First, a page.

Where to Stay in Berlin
Choosing where to stay in Berlin can be challenge. Berlin is one of Europe’s most popular destinations, and the best hotels in Berlin book up months ahead.
As much as I’ve pulled off seat-of-your-pants travel planning, you’ll want to snatch up Berlin hotels earlier rather than later if you don’t want to be stuck in a dive.
If you want to be close to the action, I suggest staying in or around Berlin Mitte. Here are a few ideas:
- Arte Luise Kunsthotel: A stylish 3-star option in Mitte that offers excellent value and a cool artistic vibe. Located within a 10-minute walk from Brandenburg Gate.
- Booking.com | Agoda
- art’otel berlin kudamm: Hip 4-star Andy Warhol-inspired digs in the quieter, more upscale neighbourhood of Charlottenburg. It’s not within close walking distance of Mitte (about 1 hour by foot), but easy metro access puts all of Berlin’s attractions within reach.
- Booking.com | Agoda
- InterContinental Berlin: One of the best 5-star hotels in Berlin. Relax in the award-winning SPA InterContinental, sweating out currywurst and dunkelbier in the sauna or soaking in the hot tub. Get the best price guaranteed and collect IHG Rewards on your stay by booking at IHG.com.
- IHG | Booking.com | Agoda
How to Get to Berlin
Along with Frankfurt and Munich, Berlin is one of the cheapest gateways into Germany. Several carriers including the German airline Lufthansa offer international flights. From within Europe, even better deals can be found with discount carriers like RyanAir, EasyJet or Air Berlin.
From the United States, expect to pay about $450-500 for the cheapest return flights. From Canadian cities, you’ll be doing well if you find flights starting at about C$750-800.
The first time I heard about Dresden was while reading Kurt Vonnegut Jr.’s Slaughterhouse Five in high school. Seeing as I was reading a work of fiction, I found Vonnegut’s description of the firebombing of Dresden bewildering. As it turns out, his account wasn’t so far off the reality.
Walking in the fictional footsteps of the oddball Billy Pilgrim years later, it’s hard to believe Dresden was hardly more than rubble following WWII. Of all the resurrected cities in post-war Germany, Dresden might just be the most grandiose.
The larger-than-life restored palaces and churches of Dresden Altstadt are a sight to behold as the evening sun reflects off the Elbe River. Give yourself at least two days in Dresden if you want to explore at leisure (or leave an extra 24 hours for a day trip to the Saxony hinterlands).
What to Do in Dresden
While you won’t find as many things to do in Dresden as in a bigger city like Munich or Berlin, hanging out here isn’t exactly boring. Even with just 24 hours in Dresden, you can meander in the shadows of the masterfully-reconstructed Baroque domes and palaces of Altstadt (Old Town) and explore the edgy Neustadt (New Town) without putting up much of a sweat.
Wander around Dresden Altstadt
Most of the postcard-gracing architecture in Dresden lies within Altstadt. What makes Dresden one of the most underrated cities in Central Europe is the sheer feeling of becoming so engulfed in the ageless streets of Altstadt you’ll forget what era you’re in. (Even if almost everything is only a half century old.)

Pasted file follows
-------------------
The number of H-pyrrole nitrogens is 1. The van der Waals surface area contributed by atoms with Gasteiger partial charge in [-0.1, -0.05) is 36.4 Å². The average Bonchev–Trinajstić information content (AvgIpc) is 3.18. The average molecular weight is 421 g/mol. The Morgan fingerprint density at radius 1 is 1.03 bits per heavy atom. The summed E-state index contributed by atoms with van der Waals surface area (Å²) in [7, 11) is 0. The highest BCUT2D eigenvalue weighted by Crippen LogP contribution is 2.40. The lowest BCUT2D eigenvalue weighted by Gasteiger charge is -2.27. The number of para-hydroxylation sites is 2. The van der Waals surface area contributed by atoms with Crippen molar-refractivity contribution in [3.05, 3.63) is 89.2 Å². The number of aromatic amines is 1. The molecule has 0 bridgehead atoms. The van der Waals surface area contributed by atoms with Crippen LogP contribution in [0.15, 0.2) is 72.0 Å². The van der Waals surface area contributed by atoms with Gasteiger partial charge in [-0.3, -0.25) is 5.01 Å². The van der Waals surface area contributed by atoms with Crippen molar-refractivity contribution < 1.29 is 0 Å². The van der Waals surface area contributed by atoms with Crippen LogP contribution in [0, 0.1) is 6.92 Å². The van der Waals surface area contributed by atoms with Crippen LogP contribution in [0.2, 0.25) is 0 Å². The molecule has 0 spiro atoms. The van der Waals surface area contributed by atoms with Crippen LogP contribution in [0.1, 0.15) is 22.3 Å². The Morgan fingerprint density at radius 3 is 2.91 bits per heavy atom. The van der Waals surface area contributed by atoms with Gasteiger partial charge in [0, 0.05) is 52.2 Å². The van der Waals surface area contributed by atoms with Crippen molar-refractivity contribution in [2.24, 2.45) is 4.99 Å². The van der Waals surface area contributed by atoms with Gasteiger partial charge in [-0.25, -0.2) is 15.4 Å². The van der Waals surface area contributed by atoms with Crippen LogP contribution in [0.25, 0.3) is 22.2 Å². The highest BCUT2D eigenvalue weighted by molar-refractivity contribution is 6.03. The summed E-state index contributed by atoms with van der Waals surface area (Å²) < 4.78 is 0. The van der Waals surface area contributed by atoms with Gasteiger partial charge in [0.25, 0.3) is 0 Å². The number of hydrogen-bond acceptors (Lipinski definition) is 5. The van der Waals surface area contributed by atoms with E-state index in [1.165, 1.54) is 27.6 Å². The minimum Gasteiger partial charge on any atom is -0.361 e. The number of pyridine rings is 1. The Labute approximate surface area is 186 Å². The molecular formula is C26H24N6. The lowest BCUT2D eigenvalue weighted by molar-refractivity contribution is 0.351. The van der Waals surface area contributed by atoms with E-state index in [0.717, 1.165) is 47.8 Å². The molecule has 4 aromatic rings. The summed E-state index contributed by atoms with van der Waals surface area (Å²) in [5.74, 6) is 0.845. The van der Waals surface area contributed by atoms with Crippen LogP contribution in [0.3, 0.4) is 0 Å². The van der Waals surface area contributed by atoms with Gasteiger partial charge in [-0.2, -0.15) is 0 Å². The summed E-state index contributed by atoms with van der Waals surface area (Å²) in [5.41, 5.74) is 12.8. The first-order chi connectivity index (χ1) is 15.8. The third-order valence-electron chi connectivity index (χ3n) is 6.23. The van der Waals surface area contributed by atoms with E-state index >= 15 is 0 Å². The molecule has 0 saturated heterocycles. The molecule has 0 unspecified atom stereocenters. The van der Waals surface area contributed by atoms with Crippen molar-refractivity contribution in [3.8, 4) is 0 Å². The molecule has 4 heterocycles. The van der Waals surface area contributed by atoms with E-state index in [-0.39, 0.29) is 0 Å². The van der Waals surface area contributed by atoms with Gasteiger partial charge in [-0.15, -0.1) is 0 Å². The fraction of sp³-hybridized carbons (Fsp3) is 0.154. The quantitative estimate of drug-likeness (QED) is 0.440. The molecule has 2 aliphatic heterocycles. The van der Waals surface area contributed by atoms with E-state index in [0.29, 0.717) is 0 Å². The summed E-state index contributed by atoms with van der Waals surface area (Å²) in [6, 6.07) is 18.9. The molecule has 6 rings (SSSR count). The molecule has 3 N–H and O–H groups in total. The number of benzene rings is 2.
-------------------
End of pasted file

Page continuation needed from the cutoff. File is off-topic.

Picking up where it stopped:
On your journey through Dresden Altstadt, keep on the look out for the 19th-century Fürstenzug on Augustusstraße, the world’s longest porcelain tile mural depicting a procession of Saxon rulers. Unlike the rest of Dresden Altstadt, Fürstenzug miraculously sustained minimal damage during the firebombing.
Breathe in the view of Altstadt from Frauenkirche
Soaring over the expansive Neumarkt square, Frauenkirche imposes itself on any visitors who lay beneath in its shadows. What’s most surprising is that Frauenkirche, originally consecrated in the 18th century, has yet to reach its teens as it currently stands.
For 50 years after the firebombing of Dresden, the space remained in ruins as a memorial to the Second World War. It wasn’t until 1994, shortly after Germany’s reunification, that a 10-year plan to rebuild Frauenkirche launched. By 2005, the final restoration emerged. And in grand fashion.
Admission into Frauenkirche, to marvel at the intricate and airy interior, is free, but ascending to the dome for 360-degree views of Dresden will set you back €8.
Marvel at Dresden’s finest architecture at the Zwinger
It’s hard to believe that the Zwinger still exists. Like much of Dresden Altstadt, what you’ll see here isn’t original. Yet somehow by 1963, less than 20 years after almost complete destruction in 1945, the Zwinger was back swinging in grand style.
There’s no doubt the Zwinger is Dresden’s finest architectural moment—and that’s clearly saying a lot. Built in Roccoco (Late Baroque) style, the Zwinger long ago shed its use as a orangery and festival grounds to become the most popular museum complex in Dresden.
Art and culture fans should pop into the Zwinger’s Old Masters Picture Gallery, a collection of 15th- to 18th-century European art; the Dresden Porcelain Collection, an exhibition of mostly East Asian fine porcelain artifacts; or the Royal Cabinet of Mathematical and Physical Instruments, Germany’s primer getaway for proud geo- and math nerds.